While vertebrates evolved with globe-shaped eyes, with a concave retina behind a spherical lens (and the iris as a pin-hole), insects mostly sport convex multi-faceted compound eyes. Both approaches offer a wider field of view and lower aberrations than our made-made planar sensors. Yet, conforming high-resolution semiconductor-based sensors into hemispherical domes (inward or outward) presents its own challenges.
Now, a team of researchers from the University of Wisconsin Madison leveraged Japanese paper folding technique "origami" to shape silicon optoelectronic sensors into near perfect hemispherical sensor arrays.
Publishing their results in Nature Communications under the title "Origami silicon optoelectronics for hemispherical electronic eye systems", the researchers explain how they took advantage of traditional planar fabrication techniques to design an array of silicon-based lateral P–i–N photodiodes, laid out to form a large net of pentagon- and hexagon-shaped single photodetectors forming the flattened subdivisions of a half-truncated icosahedron (think of a soccer ball cut along carefully chosen seams).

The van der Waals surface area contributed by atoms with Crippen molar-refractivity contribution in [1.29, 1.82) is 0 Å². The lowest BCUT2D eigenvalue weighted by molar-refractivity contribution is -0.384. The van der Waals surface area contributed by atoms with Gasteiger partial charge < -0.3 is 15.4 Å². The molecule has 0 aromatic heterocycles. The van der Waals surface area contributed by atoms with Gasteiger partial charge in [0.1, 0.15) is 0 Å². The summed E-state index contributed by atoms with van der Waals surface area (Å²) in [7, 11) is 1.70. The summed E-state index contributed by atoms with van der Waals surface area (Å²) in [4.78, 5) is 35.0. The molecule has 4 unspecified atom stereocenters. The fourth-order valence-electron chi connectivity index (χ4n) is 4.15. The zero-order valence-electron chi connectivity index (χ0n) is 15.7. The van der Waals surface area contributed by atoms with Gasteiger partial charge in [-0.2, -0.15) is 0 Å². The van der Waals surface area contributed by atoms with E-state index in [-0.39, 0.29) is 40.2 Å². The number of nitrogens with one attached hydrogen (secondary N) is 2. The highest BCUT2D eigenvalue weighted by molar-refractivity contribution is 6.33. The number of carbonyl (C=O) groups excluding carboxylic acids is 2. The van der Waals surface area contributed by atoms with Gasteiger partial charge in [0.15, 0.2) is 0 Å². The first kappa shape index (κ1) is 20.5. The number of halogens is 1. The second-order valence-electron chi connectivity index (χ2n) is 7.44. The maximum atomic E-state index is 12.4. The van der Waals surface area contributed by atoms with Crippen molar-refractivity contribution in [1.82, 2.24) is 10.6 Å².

Once lifted off their original substrate and transfer-printed to a flexible one, the thin-film array of photodiodes was cut-out along specific contours using a precision laser so the subdivisions' edges could then be jointly folded into a perfectly matching concave or convex hemispherical mould.